By the time we arrived at Margaret's Grocery just outside of Vicksburg, the rain had graciously subsided. As soon as I emerged from the car I was instantly in love with the vivid colors and unabashed sentiment of the place and had a ball walking around taking pictures of every little nook and cranny. My insistent poking around didn't manage to turn up any signs of life, but since it was late in the afternoon on Xmas eve, that hardly seemed surprising. I'd just about finished taking all the pictures I wanted when a car pulled up carrying a gentlemen who made his way directly to the front door of the grocery. He greeted us warmly as he passed and proceeded to knock on the door loudly. After several failed attempts at raising an answer, he whipped out his cell phone and called the inhabitants to let them know he was standing there. “I came to bring you a present - I'm on the front porch!” he told them. Not long afterwards, the door creaked open and the nice gentleman disappeared inside. I could hear him engaged in quiet conversation with someone whom I guessed was probably the Margaret of Grocery fame. After another short while, the door opened quietly and out sidled the Reverend H.D. Dennis. As he walked up to me, he grasped my hand warmly, elbow and bicep, and cried out in the loud clear calculated voice of a preacher “Welcome my white sister!” I responded enthusiastically, in kind, whereupon the good Reverend sat himself down on the porch (only after indicating I should do the same) and proceeded to work to enroll me in the fable of his amazing life. His complicated narrative marched slowly and steadily forward, with the progress interrupted from time to time by giant narrative backward loop de loops that would land the listener some years prior to the point where the story had last left off. This prompted multiple retellings of the same incident, each iteration varying only slightly but distinctly. After a while, I figured out that you could listen to it like a symphony, the same melody repeating over and over again, progressing toward an end, but measured with repetition of the theme in slight variations. Mark, meantime, was not nearly so amused by all this as I, but he had already starting poking around the yard to entertain himself and seemed to be perfectly content.

After the Reverend and I had chatted quite a while, I was offered a much coveted invitation to come inside and see the interior of the place. I was almost overcome with excitement and joy. If it isn't obvious, this is the precise moment of experience I live for: the act of sharing with people who they are. There is no greater joy for me and I'm never happier. When we entered, the inside of the Grocery was about the size of a trailer, festively lit with holiday lights and heavily decorated with mementos, found objects, gifts, Mardi Gras beads and gee gaws. The Reverend made sure to show me his walker so I could see that it was decorated with strands of Mardi Gras beads, which he was careful to explain added visibility when crossing the highway. I met Margaret, much to my delight, who was golden sweet and complex like ribbon cane syrup. I was also formally introduced to the guest who had arrived earlier, who it turned out lives less than 10 miles from me in Austin! We all chatted amiably for a bit until that time arrived when suddenly everyone knows it's time to go without having to articulate it. The Reverend sent Margaret to the back of the store to fetch me a gift before I departed. She emerged with a beautiful and mysterious photo print of a well worn portrait of the Virgin Mary in her hand. As it passed from her hand to mine, it had the feel of a sacred object, completely unrelated to it's subject matter. The Reverend cautioned me, "Now take good care of that - it's important." Back at the car, I honored the Reverend's request without question, placing the image of Mary on the dashboard facing forward , much like a 2D masthead.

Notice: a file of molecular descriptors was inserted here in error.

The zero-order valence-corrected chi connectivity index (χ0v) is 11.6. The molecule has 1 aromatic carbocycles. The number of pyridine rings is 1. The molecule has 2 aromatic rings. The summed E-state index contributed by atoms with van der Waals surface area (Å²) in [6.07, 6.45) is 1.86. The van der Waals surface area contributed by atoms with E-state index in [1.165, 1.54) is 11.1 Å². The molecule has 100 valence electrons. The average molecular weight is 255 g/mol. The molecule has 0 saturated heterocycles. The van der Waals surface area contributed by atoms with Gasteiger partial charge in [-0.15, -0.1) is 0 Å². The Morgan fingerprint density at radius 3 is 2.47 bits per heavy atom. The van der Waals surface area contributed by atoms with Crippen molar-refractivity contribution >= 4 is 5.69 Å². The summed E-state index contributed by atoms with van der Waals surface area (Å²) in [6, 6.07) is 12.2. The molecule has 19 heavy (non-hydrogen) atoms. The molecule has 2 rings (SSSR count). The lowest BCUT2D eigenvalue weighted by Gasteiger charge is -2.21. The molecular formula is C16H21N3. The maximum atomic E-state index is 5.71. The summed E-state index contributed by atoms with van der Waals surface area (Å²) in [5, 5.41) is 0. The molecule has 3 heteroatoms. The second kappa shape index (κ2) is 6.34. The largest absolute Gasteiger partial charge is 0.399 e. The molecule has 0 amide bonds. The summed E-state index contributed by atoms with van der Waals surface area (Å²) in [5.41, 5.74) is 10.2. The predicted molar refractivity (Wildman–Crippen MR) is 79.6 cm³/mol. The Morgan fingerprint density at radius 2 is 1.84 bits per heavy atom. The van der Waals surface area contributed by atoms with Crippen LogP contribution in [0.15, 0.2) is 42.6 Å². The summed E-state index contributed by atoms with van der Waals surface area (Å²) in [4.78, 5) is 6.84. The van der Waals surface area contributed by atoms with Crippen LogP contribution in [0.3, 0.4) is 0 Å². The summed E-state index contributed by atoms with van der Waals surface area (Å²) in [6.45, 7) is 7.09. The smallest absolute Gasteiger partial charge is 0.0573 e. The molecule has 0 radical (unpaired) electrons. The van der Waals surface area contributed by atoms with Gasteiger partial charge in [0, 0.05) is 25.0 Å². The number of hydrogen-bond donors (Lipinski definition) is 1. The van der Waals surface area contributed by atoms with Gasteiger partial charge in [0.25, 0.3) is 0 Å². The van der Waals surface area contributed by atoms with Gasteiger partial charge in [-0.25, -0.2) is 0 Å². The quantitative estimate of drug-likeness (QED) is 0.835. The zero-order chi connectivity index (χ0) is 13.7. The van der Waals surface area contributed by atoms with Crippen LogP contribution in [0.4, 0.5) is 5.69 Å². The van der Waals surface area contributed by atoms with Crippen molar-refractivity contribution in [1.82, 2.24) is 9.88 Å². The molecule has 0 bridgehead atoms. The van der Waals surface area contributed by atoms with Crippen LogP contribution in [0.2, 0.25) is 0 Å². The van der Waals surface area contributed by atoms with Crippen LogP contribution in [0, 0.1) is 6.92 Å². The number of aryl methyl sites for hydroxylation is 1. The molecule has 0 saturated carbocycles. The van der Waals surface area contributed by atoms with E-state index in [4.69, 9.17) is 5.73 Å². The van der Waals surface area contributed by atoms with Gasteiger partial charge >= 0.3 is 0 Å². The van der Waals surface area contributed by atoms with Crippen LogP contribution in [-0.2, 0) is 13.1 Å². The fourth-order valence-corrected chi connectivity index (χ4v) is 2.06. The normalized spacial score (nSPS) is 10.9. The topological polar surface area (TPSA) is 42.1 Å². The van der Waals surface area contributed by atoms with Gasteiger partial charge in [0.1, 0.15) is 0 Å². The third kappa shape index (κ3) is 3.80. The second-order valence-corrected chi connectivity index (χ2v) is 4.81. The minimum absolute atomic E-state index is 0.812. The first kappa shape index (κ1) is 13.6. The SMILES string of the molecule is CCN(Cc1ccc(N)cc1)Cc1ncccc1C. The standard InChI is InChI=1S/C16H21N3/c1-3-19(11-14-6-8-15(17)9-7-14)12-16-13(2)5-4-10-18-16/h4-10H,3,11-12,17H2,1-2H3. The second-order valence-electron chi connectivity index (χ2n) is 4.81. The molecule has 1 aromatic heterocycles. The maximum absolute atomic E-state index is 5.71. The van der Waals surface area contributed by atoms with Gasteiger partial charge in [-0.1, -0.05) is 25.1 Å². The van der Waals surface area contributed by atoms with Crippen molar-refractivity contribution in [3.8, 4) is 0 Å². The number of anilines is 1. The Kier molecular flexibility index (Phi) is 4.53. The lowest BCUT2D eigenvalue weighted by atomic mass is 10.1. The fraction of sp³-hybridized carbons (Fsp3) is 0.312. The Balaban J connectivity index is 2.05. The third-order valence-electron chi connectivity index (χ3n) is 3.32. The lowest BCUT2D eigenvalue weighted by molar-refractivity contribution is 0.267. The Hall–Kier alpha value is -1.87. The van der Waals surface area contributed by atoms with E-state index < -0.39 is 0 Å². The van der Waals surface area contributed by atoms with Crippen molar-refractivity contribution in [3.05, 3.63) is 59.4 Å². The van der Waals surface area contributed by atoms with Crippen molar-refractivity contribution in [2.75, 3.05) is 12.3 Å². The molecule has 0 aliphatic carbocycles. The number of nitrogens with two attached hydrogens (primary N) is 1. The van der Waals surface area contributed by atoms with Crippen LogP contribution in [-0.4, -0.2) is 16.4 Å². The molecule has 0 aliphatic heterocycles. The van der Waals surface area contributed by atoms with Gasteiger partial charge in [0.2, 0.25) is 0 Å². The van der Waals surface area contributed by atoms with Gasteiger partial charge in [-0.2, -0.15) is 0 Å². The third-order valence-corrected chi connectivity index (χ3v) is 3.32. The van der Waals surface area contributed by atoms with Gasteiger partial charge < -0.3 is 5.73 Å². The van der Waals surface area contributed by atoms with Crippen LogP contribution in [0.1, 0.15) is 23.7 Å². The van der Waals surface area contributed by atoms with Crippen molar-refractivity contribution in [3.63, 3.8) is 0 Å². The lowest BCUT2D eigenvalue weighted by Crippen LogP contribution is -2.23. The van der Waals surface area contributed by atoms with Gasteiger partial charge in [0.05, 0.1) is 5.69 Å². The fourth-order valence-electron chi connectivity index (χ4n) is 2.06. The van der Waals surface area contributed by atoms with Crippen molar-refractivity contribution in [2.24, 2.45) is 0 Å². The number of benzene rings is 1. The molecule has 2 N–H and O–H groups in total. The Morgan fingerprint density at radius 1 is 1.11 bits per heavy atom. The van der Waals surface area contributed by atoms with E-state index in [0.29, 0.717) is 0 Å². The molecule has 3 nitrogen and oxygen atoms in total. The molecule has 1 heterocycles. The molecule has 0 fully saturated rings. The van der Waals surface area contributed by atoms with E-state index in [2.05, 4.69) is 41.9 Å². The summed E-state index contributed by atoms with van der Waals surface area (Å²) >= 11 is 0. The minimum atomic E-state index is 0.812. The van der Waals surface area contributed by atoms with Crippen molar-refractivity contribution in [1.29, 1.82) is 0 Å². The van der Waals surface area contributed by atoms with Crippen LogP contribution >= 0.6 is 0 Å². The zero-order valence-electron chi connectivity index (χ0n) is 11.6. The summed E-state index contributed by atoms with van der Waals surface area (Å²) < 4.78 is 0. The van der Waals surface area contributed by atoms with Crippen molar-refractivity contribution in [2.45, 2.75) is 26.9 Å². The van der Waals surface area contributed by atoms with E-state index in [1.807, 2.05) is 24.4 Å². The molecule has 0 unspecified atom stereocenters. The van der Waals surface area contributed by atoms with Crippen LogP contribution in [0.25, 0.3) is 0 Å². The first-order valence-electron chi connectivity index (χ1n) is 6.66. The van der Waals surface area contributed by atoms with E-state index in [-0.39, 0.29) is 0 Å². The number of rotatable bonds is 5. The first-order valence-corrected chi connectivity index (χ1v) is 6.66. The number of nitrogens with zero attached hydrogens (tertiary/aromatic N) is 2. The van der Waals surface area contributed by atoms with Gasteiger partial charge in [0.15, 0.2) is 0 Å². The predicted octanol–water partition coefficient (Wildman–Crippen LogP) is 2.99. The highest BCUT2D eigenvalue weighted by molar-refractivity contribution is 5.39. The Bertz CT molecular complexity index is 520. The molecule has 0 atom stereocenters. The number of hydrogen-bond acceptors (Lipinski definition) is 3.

After many heartfelt goodbyes with the Reverend and Mrs. Dennis, Mark and I got back in the car and drove. And drove and drove and drove. We whisked on out of Mississippi and trudged across Louisiana, more than ready to be home but still a fur piece away. Shortly before midnight, we crossed the border into Texas - a boundary made painfully distinct by the disparity in highway budgets in the two states. We hadn't been driving long when out of the corner of my eye I spotted a sudden profusion of lights - all colors, zillions of them! I shouted out, "Whoa, whoa, WHOA!!!!" Mark, accustomed to these sorts of outbursts, calmly and expertly pulled to the side of the road so we could make our way back to the wonderland of lights. It turned out we had stumbled upon the best holiday trail of lights I've ever seen. The trail snaked a long way through a gorgeous grove of pines, weaving back and forth through the trees, zigzagging past spectacular displays covered with thousands and thousands of tiny lights. It was soothingly silent since it was nearly midnight on Christmas eve and few other people were about. The only sound besides an occasional hidden speaker droning holiday tunes along the trail was the frosty wind gusting through the pine boughs overhead. It felt like a a dream, really.